SUMMER 2018

New languages added to our roster:
  • Montenegrin
  • Mandinka
  • Tswana
  • Fante
Summer 2018
Inside this issue:
‘The Big Book’ in Navajo
E-Learning / Paulson
The Cultural Mastery
Projects Worth Mentioning
English as spoken in Canada
  NAVAJO
A BIG ACCOMPLISHMENT!

Navajo is an Athabaskan language spoken by people of the Navajo Nation, which occupies portions of northeastern Arizona, southeastern Utah and northwestern New Mexico. It is an oral language; not many people can read and write it. Many challenging aspects have to be overcome when translating any text into Navajo as many words we use in English do not exist in the Navajo language. For instance, there is no word for “alcoholic” in Navajo and additional words are needed to describe it, such as “one who cannot stop drinking.”

It is therefore a BIG ACCOMPLISHMENT that we completed 14 hours of finished audio of Alcoholics Anonymous’ Big Book into Navajo; it took four years of very hard work.

Eugene, a Navajo DJ and radio personality and one of our voice talents, is the star of this production. Besides his full-time work and covering local events away from the station, Eugene used his spare time, often at night, to translate and record this important book. Since he does not know how to read and write Navajo but speaks it perfectly, he translated the text ‘on the fly’ and then recorded sentence by sentence.

During the opening ceremony on May 5, 2018, at the 25th Red Road Convention in Albuquerque, NM, the very first copy of the 14 CD set of the Big Book recorded in Navajo was presented to Russell Begaye, president of the Navajo Nation.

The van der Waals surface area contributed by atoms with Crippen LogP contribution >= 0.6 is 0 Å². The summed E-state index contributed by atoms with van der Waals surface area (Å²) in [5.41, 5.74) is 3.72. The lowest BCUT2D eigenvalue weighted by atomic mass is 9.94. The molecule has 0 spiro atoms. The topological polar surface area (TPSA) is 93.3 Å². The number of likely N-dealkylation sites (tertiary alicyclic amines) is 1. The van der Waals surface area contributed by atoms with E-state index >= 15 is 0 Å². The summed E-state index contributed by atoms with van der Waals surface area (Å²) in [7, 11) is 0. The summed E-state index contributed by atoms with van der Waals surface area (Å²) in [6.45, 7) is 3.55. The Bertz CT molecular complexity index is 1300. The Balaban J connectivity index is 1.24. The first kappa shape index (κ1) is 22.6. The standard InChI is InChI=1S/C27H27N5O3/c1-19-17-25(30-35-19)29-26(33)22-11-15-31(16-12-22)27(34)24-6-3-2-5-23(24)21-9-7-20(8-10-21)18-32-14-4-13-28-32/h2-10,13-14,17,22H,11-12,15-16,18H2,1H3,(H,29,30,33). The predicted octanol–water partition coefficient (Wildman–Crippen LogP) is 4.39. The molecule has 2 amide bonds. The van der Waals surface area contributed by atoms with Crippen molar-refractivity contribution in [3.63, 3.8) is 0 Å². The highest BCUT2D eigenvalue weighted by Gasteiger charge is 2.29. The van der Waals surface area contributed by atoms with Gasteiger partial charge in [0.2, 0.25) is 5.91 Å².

Eugene (left), President Begaye (center), Sabina Wrightsman (right)

As the very first step before WTC received the go-ahead to complete the entire Big Book in 2014, Eugene translated and recorded the 12 Steps in Chapter 5. Pete Thomasberger, our audio engineer, created a PowerPoint file with the English text and married
  the audio to it. At the next AA meeting in Flagstaff, AZ, this video was played and welcomed with a standing ovation by all the Navajo members.

Click here to view the ‘Big Book’ video sample

Everybody agreed that Eugene’s translation of Chapter 5 truly captured the spirit of AA and AA ordered the translation and recording of the Big Book into Navajo. It was completed at the end of 2017.

We have heard some great responses to this Navajo translation. One woman said it made her cry to listen to it, because it was translated so well.


E-Learning Localization
Project Spotlight:
Paulson Training


Over the past few years, we have seen a rise in not only the development of e-Learning courses, but the need for international localization as well. E-Learning development has offered companies with locations and employees scattered around the world a more consistent and cost-efficient method to train and educate their teams in comparison to the processes used in the past. E-Learning has also been beneficial to facilitating training programs for potential, new, and current employees to stay up-to-date or to even become certified in their field to propel their careers.

At World Translation Center, we have been fortunate and proud to be able to help many companies and individuals share their message and knowledge around the world. So, when one of the world’s top e-Learning training program developers, Paulson Training Programs, Inc., came to us to help localize their plastic molding training programs into Spanish and Mandarin, we eagerly jumped at the opportunity. Paulson Training Programs, Inc. is the leading provider of technical training for the plastics industry and is currently in use by thousands of plastics processors and hundreds of colleges and universities worldwide. All of the Paulson programs are based on the Paulson Method, a logical step-by-step approach that
  teaches processing “from the plastics point of view,” a term coined by Donald C. Paulson well over 40 years ago. This proven teaching method builds processing knowledge by focusing on the four variables that control the molding process: heat, flow, pressure and cooling.